I love space and I love learning more about spaceflight, especially when there are people doing the flying. I often get into discussions on the subject with people and the subject of being partners with Russia on the ISS invariably comes up. Most people seem horrified at the idea of America relying on Russian Soyuz spacecraft and rockets to get our astronauts to space and back. I’m not entirely comfortable with it, either, but it’s really not that bad.
CBC’s Janet Davison interviewed Canadian astronaut Chris Hadfield about working with Russians in low-Earth orbit. In the interview, he explained well why tensions between the West and Russia are not likely to interfere with ISS operations.
The first joint international mission in space was between the Soviet Union and the United States. Flown in 1975, the Apollo-Soyuz Test Project (ASTP) featured the docking of an Apollo CSM and a Soyuz spacecraft and laid the groundwork for future cooperation in space. It led to Americans visiting Mir and for a much larger international coalition coming together to build the International Space Station. Russia and the United States are both partners in this project and it could not go on without either one.
The Space Shuttles were retired after the programs 135th mission, STS-135. The Space Shuttle program extended from 1981 to 2011 and its duration is only exceeded by the Soyuz program, which began in 1967 and is still in operation today. The key difference is that the Shuttles were reused and the Soyuz is a single-use spacecraft. After 30 years and two lost orbiters, it was simply too expensive, difficult, and dangerous for NASA to continue the program. Next-generation spacecraft had been on the drawing boards for years and it seemed the time to give them a chance. Orion, Dragon, CST-100, and Dream Chaser are all beginning to come together to reduce the cost of going to space while allowing us to go much farther than we ever have before. There are some related videos for these vehicles below.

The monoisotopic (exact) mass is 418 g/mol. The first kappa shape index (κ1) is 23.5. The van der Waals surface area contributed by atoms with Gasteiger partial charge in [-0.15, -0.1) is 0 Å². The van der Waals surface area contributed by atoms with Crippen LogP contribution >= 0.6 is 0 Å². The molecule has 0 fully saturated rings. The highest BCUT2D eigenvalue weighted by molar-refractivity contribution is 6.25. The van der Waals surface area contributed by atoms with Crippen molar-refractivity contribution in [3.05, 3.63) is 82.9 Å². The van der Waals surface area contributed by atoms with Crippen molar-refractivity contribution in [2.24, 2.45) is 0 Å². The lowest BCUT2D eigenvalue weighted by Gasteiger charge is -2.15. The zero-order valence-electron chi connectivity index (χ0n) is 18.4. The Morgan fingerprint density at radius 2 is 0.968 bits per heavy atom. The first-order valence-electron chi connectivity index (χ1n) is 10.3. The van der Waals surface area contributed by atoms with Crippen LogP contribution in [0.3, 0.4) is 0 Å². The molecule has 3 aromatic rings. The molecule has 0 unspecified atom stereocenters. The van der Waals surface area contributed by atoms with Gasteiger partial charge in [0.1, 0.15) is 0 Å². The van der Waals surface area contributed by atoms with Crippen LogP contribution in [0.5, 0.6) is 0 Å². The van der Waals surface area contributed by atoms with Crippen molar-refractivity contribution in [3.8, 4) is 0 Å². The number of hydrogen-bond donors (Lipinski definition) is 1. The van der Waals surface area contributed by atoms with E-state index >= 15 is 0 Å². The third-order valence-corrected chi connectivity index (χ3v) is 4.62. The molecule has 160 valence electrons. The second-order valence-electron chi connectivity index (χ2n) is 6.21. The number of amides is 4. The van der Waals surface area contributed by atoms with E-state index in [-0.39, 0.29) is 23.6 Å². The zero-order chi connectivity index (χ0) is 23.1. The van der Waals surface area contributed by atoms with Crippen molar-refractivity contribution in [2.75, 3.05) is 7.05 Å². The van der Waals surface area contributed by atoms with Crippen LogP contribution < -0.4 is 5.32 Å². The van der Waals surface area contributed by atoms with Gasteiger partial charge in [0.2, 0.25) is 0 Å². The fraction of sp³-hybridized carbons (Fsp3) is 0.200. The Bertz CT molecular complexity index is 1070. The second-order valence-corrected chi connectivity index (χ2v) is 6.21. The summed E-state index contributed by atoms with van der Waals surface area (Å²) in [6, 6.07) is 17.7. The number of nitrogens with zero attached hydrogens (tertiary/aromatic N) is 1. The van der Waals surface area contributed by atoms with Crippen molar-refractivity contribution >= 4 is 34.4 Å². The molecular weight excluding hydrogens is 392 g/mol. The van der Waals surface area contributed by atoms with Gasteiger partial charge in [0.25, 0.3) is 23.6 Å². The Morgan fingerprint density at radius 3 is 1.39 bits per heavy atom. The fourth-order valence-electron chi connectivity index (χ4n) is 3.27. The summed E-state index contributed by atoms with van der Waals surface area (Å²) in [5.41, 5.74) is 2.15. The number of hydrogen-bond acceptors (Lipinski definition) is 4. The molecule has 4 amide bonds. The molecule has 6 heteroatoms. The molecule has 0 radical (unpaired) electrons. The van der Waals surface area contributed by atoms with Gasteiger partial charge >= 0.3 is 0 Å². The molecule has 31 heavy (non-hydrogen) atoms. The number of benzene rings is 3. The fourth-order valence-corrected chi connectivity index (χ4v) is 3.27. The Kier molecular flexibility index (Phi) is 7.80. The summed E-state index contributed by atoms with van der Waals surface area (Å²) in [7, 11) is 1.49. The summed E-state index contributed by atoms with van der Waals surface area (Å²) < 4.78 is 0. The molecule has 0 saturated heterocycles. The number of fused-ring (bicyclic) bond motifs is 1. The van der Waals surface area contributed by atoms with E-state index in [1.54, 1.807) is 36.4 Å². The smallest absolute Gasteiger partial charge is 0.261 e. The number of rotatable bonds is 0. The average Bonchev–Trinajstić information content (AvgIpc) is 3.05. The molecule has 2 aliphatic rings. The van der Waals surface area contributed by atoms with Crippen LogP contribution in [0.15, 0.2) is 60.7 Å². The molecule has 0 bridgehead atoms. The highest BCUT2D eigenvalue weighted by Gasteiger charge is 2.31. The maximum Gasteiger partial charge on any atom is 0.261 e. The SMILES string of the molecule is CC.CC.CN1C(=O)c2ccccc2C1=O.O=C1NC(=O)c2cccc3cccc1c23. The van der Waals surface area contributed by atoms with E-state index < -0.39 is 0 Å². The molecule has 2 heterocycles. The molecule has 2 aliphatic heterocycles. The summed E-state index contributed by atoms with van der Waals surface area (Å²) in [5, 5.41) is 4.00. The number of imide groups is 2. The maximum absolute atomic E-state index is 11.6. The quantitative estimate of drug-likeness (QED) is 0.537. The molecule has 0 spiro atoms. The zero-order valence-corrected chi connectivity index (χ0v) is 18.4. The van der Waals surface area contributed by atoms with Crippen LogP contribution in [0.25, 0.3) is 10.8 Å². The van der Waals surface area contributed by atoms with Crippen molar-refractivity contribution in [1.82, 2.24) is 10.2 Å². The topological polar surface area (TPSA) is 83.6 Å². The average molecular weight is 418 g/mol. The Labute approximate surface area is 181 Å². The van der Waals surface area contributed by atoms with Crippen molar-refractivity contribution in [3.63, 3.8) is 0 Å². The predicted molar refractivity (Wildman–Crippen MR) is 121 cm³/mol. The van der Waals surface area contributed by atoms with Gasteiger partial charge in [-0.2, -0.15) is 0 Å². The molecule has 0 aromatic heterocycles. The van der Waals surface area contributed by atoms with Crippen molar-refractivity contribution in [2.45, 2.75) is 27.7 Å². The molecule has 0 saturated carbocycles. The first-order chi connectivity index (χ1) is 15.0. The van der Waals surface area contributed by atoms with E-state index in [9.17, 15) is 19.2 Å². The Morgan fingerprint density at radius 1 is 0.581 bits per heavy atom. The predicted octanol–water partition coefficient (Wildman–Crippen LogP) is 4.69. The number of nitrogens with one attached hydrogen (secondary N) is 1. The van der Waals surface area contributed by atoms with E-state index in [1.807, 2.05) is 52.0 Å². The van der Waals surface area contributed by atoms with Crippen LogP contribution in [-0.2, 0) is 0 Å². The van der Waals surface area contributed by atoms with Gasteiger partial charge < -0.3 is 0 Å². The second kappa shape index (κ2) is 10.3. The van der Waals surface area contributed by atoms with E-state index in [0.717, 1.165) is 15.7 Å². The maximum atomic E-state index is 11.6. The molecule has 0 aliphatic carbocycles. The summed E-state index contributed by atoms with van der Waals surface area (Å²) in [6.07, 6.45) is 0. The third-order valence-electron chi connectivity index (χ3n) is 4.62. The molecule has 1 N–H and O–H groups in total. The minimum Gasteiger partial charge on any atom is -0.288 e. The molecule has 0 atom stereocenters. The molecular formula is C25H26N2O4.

American astronauts and Russian cosmonauts are all professionals and know what their jobs are. They know that there is a time and place for politics and that neither the ISS, inside a spacecraft, nor while training are it. I wish that we had had a successor in place and ready to go before the Space Shuttles were retired. However, it is important to keep in mind that there was a period of six years between the last Apollo flight in 1975 and the first Space Shuttle flight in 1981. The Shuttles were grounded in 2011 and most of these new spacecraft are tracking for operational status in 2017. In just a few years, America will have the ability to launch its own astronauts and we can stop buying Soyuz seats from the Russians. Until then, we are still major partners on the ISS and will continue to be until at least 2024. Until then, we have to be patient. Space travel is a difficult, time-consuming thing.